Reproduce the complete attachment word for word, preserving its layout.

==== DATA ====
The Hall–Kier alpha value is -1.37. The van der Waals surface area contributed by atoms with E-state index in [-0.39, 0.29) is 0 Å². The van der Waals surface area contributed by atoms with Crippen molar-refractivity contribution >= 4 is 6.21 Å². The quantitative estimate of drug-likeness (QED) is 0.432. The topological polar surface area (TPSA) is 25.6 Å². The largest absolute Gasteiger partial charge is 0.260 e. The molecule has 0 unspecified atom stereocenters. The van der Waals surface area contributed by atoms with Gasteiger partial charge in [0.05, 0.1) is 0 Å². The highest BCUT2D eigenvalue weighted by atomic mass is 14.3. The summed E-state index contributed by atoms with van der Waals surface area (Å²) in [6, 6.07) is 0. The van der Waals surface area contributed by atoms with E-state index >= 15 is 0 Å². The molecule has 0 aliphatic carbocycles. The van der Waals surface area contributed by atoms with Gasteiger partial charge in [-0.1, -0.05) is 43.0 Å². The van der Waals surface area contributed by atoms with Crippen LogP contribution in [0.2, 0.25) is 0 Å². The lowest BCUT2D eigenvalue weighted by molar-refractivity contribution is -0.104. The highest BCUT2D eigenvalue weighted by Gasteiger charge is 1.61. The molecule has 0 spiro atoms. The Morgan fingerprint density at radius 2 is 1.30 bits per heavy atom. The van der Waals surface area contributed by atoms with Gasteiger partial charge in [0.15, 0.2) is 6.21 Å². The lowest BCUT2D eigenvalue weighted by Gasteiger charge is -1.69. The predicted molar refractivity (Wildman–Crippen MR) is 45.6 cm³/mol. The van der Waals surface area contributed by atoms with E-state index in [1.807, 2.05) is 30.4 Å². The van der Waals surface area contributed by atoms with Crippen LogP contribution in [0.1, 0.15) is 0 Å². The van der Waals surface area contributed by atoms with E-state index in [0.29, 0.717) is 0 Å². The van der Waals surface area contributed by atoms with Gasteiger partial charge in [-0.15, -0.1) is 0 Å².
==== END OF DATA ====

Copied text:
The Hall–Kier alpha value is -1.37. The van der Waals surface area contributed by atoms with E-state index in [-0.39, 0.29) is 0 Å². The van der Waals surface area contributed by atoms with Crippen molar-refractivity contribution >= 4 is 6.21 Å². The quantitative estimate of drug-likeness (QED) is 0.432. The topological polar surface area (TPSA) is 25.6 Å². The largest absolute Gasteiger partial charge is 0.260 e. The molecule has 0 unspecified atom stereocenters. The van der Waals surface area contributed by atoms with Gasteiger partial charge in [0.05, 0.1) is 0 Å². The highest BCUT2D eigenvalue weighted by atomic mass is 14.3. The summed E-state index contributed by atoms with van der Waals surface area (Å²) in [6, 6.07) is 0. The van der Waals surface area contributed by atoms with E-state index >= 15 is 0 Å². The molecule has 0 aliphatic carbocycles. The van der Waals surface area contributed by atoms with Gasteiger partial charge in [-0.1, -0.05) is 43.0 Å². The van der Waals surface area contributed by atoms with Crippen LogP contribution in [0.2, 0.25) is 0 Å². The lowest BCUT2D eigenvalue weighted by molar-refractivity contribution is -0.104. The highest BCUT2D eigenvalue weighted by Gasteiger charge is 1.61. The molecule has 0 spiro atoms. The Morgan fingerprint density at radius 2 is 1.30 bits per heavy atom. The van der Waals surface area contributed by atoms with Gasteiger partial charge in [0.15, 0.2) is 6.21 Å². The lowest BCUT2D eigenvalue weighted by Gasteiger charge is -1.69. The predicted molar refractivity (Wildman–Crippen MR) is 45.6 cm³/mol. The van der Waals surface area contributed by atoms with E-state index in [1.807, 2.05) is 30.4 Å². The van der Waals surface area contributed by atoms with Crippen LogP contribution in [0.1, 0.15) is 0 Å². The van der Waals surface area contributed by atoms with E-state index in [0.29, 0.717) is 0 Å². The van der Waals surface area contributed by atoms with Gasteiger partial charge in [-0.15, -0.1) is 0 Å².